How This Cartoon Made Everybody Love Garfield Again
Hot take alert: Garfield is not the world's most exciting newspaper comic. After all, the strip turned 40 a few days ago, and there are only so many times an orange cat can maul a lasagna before your audience begins contemplating the void. In fact, its only positive quality might be that cartoonist Jim Davis doesn't spend his days spewing conspiracy theories and incoherent psychobabble like the Dilbert guy. So it's all sorts of hilarious that when a good version of Garfield comes along, the internet goes gonzo for it -- which they did for this recent and wonderful fan comic by artist Gale Galligan.
What makes this comic -- which is the second part of a hopefully ongoing series -- so great is the fact that Galligan gives the character Jon some actual, well, character. He's not a whiny, apathetic, dog-semen-guzzling loser in this world -- he's an artist and teacher who, after a long spell in the artistic wilderness, gets drawn into the modern world of comics, one in which conventions, social media, and fandoms are king.
It doesn't try to say anything clever or biting about the original comics. If anything, it's an ode to them -- a touching, emotional, adorably drawn ode, and by golly gosh, that's enough. See, if the internet loves to do anything, it's reinvent Garfield in new, weird, and interesting ways, from the absurdist nonsense that is Dan Walsh's Garfield Minus Garfield ...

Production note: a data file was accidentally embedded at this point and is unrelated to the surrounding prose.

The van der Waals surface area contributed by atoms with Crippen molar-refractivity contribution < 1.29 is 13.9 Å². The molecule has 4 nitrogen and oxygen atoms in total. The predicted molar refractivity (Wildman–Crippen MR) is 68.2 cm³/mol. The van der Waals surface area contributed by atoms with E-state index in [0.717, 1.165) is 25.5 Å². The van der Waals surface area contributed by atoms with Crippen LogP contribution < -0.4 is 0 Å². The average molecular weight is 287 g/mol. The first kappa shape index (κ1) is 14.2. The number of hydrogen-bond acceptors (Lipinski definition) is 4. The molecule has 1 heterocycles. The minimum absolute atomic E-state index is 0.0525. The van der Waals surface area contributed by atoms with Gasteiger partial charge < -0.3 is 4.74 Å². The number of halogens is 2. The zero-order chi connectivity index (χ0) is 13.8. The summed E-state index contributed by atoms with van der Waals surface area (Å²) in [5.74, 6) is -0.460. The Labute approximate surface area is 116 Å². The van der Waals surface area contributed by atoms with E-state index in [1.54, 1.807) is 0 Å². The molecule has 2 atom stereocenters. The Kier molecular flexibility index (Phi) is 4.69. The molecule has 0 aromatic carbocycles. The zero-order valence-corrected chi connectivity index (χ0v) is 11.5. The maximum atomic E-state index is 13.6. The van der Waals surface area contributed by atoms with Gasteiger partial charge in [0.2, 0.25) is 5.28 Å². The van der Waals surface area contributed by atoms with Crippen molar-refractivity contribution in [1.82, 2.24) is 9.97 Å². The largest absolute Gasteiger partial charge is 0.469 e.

... to the sheer double-you-tee-effness of Lasagna Cat.
In a weird way, it's good that Jim Davis is so dedicated to his hustle. If he'd spent decades building a comic with richly nuanced characters and storylines, these artists wouldn't have had such a blank slate to work with. Garfield is basically the elemental feline ur-myth, not unlike Bast or the manticore, and the internet is out there building wonderful stuff from his Monday-hating mythos.
Seriously, check out all of Gale Galligan's work, and when you've finished that, take a look at her store and her Patreon. Adam Wears is on Twitter and Facebook, and has a newsletter about depressing history that you should definitely subscribe to.
Support Cracked's journalism with a visit to our Contribution Page. Please and thank you.
You can follow us on Facebook any day of the week.